Drink like an Egyptian: 5000-year-old yeast is resurrected to brew ancient beer
Researchers brewed five kinds of beer, and report the Philistine brew was best
This is the golden age for beer lovers. The massive boom in craft brewing means there are more new and exotic suds available than ever before.
But we can't lose sight of the traditional brews. Not the watery swill that the big international conglomerates sell. Or even the old-world imported brews.
There is beer with real history. Beer that might have had names like Old Persia or Philistine Pale Ale. Or what might have been the original King of beers, consumed by the thirstiest pharaohs of Egypt.
Beer is very very ancient— certainly many thousands of years old. But a team of researchers was curious about what three or five thousand year old beer taste like.
Michael Klutstein, a microbiologist from the School of Dental Medicine at the Hebrew University in Jerusalem, was able to answer that question. In an interview with Bob McDonald on Quirks & Quarks, he explained how he and his colleagues resurrected dormant yeast from 5,000-year-old beer jugs and brewed up a fresh new batch.
Ancient yeast gets a 'wake up' call
After successfully resurrecting yeast from an empty bottle of beer only a couple of years old, Klutstein and his colleagues wondered how far back they could take their experimental process.
Their technique involved using a growth medium comprised of various sugars and liquids to "wake up" dormant yeast by providing nutrients.
The Israel Antiquities Authority provided the team with 21 beer vessels from three different time periods. There were 2,600-year-old beer jugs from a Persian era palace in southern Jerusalem, 3,000 year old Philistine pots from an archaeological dig in Tel Aviv, and vessels from a 5,000 year old Egyptian brewery near Israel's border with the Gaza Strip.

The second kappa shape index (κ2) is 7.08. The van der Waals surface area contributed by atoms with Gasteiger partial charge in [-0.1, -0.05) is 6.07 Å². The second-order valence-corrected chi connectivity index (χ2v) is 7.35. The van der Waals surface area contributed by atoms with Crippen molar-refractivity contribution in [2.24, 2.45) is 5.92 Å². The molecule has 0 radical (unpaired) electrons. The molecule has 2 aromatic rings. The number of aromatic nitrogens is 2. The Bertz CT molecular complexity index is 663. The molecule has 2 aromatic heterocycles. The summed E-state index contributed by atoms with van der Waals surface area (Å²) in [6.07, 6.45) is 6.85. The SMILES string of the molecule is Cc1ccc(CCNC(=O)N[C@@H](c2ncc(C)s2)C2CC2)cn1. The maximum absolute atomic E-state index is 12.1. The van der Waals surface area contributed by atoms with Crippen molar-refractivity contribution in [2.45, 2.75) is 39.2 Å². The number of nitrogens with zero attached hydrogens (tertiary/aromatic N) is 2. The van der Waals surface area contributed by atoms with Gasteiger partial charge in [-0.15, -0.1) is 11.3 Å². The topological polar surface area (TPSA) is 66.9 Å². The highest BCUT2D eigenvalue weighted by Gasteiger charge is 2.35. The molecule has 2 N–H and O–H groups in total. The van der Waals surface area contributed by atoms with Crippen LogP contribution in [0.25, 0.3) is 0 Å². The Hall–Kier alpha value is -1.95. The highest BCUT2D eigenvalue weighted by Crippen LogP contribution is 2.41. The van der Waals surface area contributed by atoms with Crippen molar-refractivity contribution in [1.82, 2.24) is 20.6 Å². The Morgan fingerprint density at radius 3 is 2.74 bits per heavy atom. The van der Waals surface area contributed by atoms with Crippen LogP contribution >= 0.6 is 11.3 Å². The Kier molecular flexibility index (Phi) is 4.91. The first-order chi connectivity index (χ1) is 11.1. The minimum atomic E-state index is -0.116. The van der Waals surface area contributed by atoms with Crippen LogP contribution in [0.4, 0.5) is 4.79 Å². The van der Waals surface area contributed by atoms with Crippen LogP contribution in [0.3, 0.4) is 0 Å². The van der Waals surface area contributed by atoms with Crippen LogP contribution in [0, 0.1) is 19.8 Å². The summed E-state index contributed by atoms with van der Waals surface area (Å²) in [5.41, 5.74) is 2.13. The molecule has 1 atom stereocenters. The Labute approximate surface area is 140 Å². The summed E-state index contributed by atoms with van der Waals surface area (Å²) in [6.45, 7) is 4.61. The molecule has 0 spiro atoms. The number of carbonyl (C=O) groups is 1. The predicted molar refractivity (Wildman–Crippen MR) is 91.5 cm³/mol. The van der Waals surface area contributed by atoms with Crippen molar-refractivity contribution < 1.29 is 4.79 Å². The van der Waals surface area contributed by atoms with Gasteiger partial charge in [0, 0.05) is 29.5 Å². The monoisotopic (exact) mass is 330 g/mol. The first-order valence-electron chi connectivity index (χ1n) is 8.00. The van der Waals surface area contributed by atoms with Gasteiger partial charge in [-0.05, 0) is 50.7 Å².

To the team's delight, they were able to recover yeast from vessels from every time period that had settled in nano-pores in the pottery.
Raising a glass to old times
The team identified a total of six different strains of yeast by sequencing the genome of each specimen. One turned out to be a distant cousin of a strain still used in the brewing process in Ethiopia and Zimbabwe today.
With help from a local craft brewer, the team was able to use five of those strains, along with modern ingredients like hops and barley, to brew fresh beer. They then held a tasting event, and invited experts from the International Beer Judge Certification Program. The expert's tasting notes included a variety of complex flavours including spicy and fruity, even a hint of green apple in the case of the Persian beer.
The caramel coloured ale made from the Philistine yeast was Klutstein's personal favourite.
Tasting the past
Beer is known to have played a very important part of life in places like ancient Egypt. It was associated with great power, it had religious significance and was thought to have healing properties. Early Egyptian texts suggest a variety of brews, including "iron beer" and "beer of the protector."
It may also have been healthier to drink beer, because untreated water would have been contaminated with harmful microorganisms that brewing destroys. By some estimates, people drank up to three litres of beer per day.
Now that scientists have figured out how to wake up dormant yeast from so long ago, Klutstein and his colleagues are interested in seeing if they can do the same with other microorganisms from ancient food remains, and recreate other varieties of ancient foods like cheese, wine and pickles.